|For the next 8-10 years the Truxtun
served in the Far East patrolling the China coast and other related assignments.
During harsh winters the fleet would winter-over in the Philippines. In
1925-27 the ongoing bloody conflicts between various Chinese Warlords escalated.
There was little regard for foreign nationals or property…rape, slaughter
and pillaging was rampant. To “show the colors” and help protect American
interests the Truxtun was assigned to the dangerous and arduous task of
patrolling the Yangtze River and its ports for the next two years.
Sheer distance and the primitive communications
of the time isolated those serving in those remote areas of the world.
The life-style of the sailors in the Far East was lonely, austere and not
particularly disciplined. Alcoholism and drug addiction took its toll on
many crewmen that frequented such ports of call as Nanjing, Hangzhou, Tianjin,
Xiaman, Hong Kong, Hankow, Zhanjiang and Shanghai.
A British Newspaper of the time, referred
to the International settlement in Shanghai as, “Sordid, degrading,
a pit of unimaginable sin, debauchery and unfit for humanity.” Yet,
many sailors preferred the life-style, the less disciplined duty in the
Orient and the many pleasures their meager salaries brought. The term “Asiatic”
used as slang in military circles reflects on the physical and mental debility
associated with extended exposure to such duty. Uncle acquired his share
of those demons.
Navy life and marriage
In 1928 after 6 years in the Orient
he returned Stateside for shore duty. While assigned to the Naval Station,
Pensacola, Florida he fell in love and married. By coincidence, my father
finished his "Kiddy Cruise" on the USS Vestal AR-4 about the same time.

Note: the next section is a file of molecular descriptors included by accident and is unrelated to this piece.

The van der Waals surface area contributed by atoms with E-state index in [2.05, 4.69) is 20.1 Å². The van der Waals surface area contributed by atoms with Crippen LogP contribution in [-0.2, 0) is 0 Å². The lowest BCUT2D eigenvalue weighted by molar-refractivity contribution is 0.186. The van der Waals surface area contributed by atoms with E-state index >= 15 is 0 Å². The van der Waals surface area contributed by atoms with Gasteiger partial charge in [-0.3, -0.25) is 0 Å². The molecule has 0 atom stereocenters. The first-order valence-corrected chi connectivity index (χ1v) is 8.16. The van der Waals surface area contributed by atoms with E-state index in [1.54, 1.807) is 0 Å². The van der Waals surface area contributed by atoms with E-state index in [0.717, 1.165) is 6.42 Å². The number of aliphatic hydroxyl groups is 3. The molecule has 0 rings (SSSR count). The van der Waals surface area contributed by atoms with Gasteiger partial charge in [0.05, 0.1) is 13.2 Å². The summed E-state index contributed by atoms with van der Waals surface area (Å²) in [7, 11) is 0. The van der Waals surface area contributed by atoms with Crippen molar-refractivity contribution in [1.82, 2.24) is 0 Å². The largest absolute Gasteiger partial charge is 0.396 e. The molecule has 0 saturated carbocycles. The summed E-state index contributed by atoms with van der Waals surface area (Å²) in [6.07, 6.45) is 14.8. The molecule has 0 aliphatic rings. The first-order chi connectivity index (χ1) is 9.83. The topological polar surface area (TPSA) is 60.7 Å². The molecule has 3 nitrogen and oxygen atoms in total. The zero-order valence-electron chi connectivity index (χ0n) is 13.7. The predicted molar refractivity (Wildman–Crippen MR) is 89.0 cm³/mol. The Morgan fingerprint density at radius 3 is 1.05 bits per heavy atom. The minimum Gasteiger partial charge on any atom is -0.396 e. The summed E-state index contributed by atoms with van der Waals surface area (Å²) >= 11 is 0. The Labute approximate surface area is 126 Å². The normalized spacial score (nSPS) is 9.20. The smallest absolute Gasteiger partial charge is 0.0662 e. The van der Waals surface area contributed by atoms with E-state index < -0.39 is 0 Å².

Father had been a Fireman in the Vestal’s "Black-gang". Returning home
to Daytona Beach, Florida my father met and married my mother. Both marriages
were rocky and short-lived.
In 1932, Uncle Buck was reassigned to
the Far East, picking up the USS Houston CA-30 a new cruiser departing
the States to become the Flagship of the Asiatic Fleet. Distance, separation
and his wife’s inability to cope with Navy life, led her to seek a divorce.
They had one child, a daughter whom he adored. The pending divorce so devastated
Uncle that he again surrendered to the weaknesses of the past.
In 1935 at the depths of the Great Depression
and only a couple of years shy of a Navy pension he took his discharge.
He had rationalized that his leaving the Navy would make a difference in
saving his failing marriage. His desperate attempts to reconcile proved
fruitless. He never saw his love again and only saw his daughter once after
she reached her majority. A sad and broken-man he disappeared, becoming
one of the millions of homeless faces caught up in the poverty of the times.
The Bonus Army marches
Stepping back in time for a moment...
In the 1920’s while uncle was serving off the China coast, the United States
was enjoying a robust economy and life in general was prosperous. Congress